For the event, students are asked to wear a certain color based on their class year. Seniors and alumni are asked to wear the color blue, with juniors wearing yellow, sophomores wearing purple and first-years wearing red. In addition, any faculty or staff attending Convocation are encouraged to wear Saint Mary’s spirit wear.

As an added incentive to attend Convocation, all Saint Mary’s students who participate will receive a voucher to exchange for an exclusive T-shirt at this year’s Belles Bash.

Meghan Lange

Contact Meghan at mlange03@saintmarys.edu

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University hosts Welcome Weekend

More than 2,000 first-year students will descend upon campus to begin their Notre Dame experience this year. The class of 2026, heralded as the most diverse and selective cohort to date, will move into residence halls and acclimate to the campus community around them through Welcome Weekend.

Welcome Weekend, the University’s annual process of orienting first-years, will involve the typical introduction to hall staff and fellow hallmates, connecting with faculty and staff and accessing academic, spiritual and wellness resources. In the days preceding the class of 2026’s first classes, student leaders and volunteers across campus will come together to embrace the new students.

Andrew Whittington, program director for first-year advising in the Center for University Advising, said the weekend serves as a gateway to many of the unique aspects of the Notre Dame experience. 

“Our team of faculty, staff, and students seeks to share and invite students into the unique characteristics of our Catholic, Holy Cross undergraduate experience,” he wrote in an email. 

Emily Orsini, program director for new student engagement and formation, said allowing new students to feel connected and build community were priorities. 

“The most important part of welcoming the class of 2026 is to make sure every new student feels welcome,” Orsini wrote in an email. “We want to make sure we have diverse programming opportunities that students will be able to engage in. We want to create time and space throughout the weekend where new students can form connections with one another to start to build community.”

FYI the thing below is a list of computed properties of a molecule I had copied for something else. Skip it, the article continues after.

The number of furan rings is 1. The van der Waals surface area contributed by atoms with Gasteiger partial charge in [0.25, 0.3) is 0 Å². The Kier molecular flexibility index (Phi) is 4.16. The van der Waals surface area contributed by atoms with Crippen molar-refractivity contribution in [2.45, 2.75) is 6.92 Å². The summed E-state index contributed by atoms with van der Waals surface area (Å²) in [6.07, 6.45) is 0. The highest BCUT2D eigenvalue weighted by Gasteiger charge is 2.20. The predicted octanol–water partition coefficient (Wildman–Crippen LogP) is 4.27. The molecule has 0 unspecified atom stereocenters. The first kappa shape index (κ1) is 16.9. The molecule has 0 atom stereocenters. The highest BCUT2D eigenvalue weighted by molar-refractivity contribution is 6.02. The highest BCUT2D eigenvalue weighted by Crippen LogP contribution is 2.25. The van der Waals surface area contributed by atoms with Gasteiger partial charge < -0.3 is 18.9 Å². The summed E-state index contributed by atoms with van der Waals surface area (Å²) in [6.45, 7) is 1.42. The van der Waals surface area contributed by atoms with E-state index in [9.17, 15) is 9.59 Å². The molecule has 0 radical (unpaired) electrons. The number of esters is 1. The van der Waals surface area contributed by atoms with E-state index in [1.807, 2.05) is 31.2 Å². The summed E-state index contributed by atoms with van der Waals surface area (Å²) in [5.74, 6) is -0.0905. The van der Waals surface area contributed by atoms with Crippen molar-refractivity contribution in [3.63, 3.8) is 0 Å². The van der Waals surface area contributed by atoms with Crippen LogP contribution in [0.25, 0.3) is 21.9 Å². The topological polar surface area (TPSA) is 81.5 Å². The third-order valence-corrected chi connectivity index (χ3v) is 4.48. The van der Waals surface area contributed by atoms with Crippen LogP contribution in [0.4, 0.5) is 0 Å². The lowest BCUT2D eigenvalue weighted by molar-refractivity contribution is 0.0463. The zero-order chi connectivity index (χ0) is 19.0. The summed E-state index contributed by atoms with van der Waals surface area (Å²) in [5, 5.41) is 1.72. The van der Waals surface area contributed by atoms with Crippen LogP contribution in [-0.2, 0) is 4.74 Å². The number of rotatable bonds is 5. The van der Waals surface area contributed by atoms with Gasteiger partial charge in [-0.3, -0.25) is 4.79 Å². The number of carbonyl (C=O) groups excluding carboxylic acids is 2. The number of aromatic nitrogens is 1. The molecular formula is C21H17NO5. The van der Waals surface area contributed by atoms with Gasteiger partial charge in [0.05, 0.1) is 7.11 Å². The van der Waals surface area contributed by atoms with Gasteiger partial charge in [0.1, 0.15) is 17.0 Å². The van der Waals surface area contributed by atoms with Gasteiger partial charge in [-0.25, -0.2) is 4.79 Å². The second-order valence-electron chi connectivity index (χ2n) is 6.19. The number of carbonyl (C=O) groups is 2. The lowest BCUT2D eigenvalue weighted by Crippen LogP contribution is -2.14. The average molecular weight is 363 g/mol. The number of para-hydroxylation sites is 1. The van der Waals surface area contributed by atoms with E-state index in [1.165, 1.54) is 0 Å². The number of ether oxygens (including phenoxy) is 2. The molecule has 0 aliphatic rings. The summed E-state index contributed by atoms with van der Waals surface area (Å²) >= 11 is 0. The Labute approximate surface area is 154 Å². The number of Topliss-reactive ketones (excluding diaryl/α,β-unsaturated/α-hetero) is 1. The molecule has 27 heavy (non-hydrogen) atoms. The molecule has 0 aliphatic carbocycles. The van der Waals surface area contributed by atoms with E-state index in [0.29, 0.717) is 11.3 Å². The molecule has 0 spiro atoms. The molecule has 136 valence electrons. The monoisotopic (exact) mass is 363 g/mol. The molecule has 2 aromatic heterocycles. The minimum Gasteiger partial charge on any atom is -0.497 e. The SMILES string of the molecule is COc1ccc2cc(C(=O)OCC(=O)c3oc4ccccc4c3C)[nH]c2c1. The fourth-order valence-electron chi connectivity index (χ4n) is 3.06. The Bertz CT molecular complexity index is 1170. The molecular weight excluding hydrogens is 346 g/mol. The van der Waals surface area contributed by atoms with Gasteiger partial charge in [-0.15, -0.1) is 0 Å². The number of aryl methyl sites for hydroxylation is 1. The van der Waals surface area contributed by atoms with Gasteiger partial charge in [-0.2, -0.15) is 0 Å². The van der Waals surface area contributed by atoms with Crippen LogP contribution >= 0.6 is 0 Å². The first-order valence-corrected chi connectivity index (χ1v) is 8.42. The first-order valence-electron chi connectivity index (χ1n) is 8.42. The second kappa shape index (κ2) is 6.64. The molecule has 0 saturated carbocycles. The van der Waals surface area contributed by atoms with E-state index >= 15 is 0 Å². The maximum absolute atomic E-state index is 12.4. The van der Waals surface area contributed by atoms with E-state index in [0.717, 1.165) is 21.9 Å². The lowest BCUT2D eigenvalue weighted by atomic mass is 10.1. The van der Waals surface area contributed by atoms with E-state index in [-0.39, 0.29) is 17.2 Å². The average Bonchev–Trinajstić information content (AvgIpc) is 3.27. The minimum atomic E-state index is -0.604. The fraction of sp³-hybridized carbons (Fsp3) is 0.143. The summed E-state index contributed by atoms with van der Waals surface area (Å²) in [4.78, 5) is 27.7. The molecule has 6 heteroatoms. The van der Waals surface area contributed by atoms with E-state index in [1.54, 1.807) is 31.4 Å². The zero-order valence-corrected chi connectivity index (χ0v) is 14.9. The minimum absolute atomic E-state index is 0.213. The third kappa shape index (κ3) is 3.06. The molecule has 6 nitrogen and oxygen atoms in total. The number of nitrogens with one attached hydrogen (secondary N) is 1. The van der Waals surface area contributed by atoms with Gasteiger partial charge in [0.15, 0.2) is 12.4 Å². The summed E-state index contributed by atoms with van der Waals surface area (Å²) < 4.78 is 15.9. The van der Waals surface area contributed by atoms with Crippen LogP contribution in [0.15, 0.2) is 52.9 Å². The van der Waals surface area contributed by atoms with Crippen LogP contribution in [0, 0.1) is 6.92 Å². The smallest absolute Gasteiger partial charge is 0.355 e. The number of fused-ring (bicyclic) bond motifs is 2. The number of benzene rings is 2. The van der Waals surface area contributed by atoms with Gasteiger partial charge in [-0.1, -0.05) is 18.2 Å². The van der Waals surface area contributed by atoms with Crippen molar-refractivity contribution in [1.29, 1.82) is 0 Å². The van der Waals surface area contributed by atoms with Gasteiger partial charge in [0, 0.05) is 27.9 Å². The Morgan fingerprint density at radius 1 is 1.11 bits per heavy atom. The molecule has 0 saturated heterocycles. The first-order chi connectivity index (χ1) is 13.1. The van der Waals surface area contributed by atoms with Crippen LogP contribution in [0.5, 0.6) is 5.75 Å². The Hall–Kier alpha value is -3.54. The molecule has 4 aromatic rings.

This year’s Welcome Weekend will feature reimagined aspects, including a scaled-back vision of the Moreau First-Year Experience class kickoff. Orsini said the University will also emphasize diversity, equity and inclusion in its programming during the weekend.

Staff also looked to add flexibility to the experience, developing periods of opt-in programming.

“That allows students to pick their own adventure and do what they need or want during that time. Students will have options to attend programs that campus partners have organized, hang out in the hall, take a nap, unpack, etc. We know how busy this weekend can be and we hope this time will provide students with what they need whether that be rest or participating in an activity,” Orsini said. 

Whittington emphasized that Welcome Weekend is only the beginning of a much longer experience and no student is able to garner a complete sense of belonging in just a few days.

“But, Welcome Weekend’s combination of residential, curricular, and co-curricular engagement serves as an invitation, hopefully, an inspiring and dynamic invitation,” he wrote. “As far as my role goes, I’m in the business of communicating those first truths that each new student belongs here, can grow here, and can do good here.”

Orsini concurred that though the weekend is simply an introduction, it holds a lot of potential. 

“I think it’s a time for students to start to familiarize themselves with the Notre Dame community as well as the resources and academic opportunities that are offered here,” she noted. “We hope Welcome Weekend is a time where students get excited about their time here from both the academic and social engagement perspectives.”

As Welcome Weekend committees arrived in dorms across campus preparing to help move in the class of 2026, Whittington wrote that the weekend provided an opportunity to embrace the incoming class. 

“These new students, your new classmates, had the choice of joining any number of impressive university communities. They chose us. We’re just so darn grateful for that decision and are honored to celebrate them, learn more about them, and invite them to take their place alongside us as members of the Notre Dame family,” he stated. 

A version of this story was published in our Aug. 19 print issue.

Isa Sheikh

Contact Isa at isheikh@nd.edu.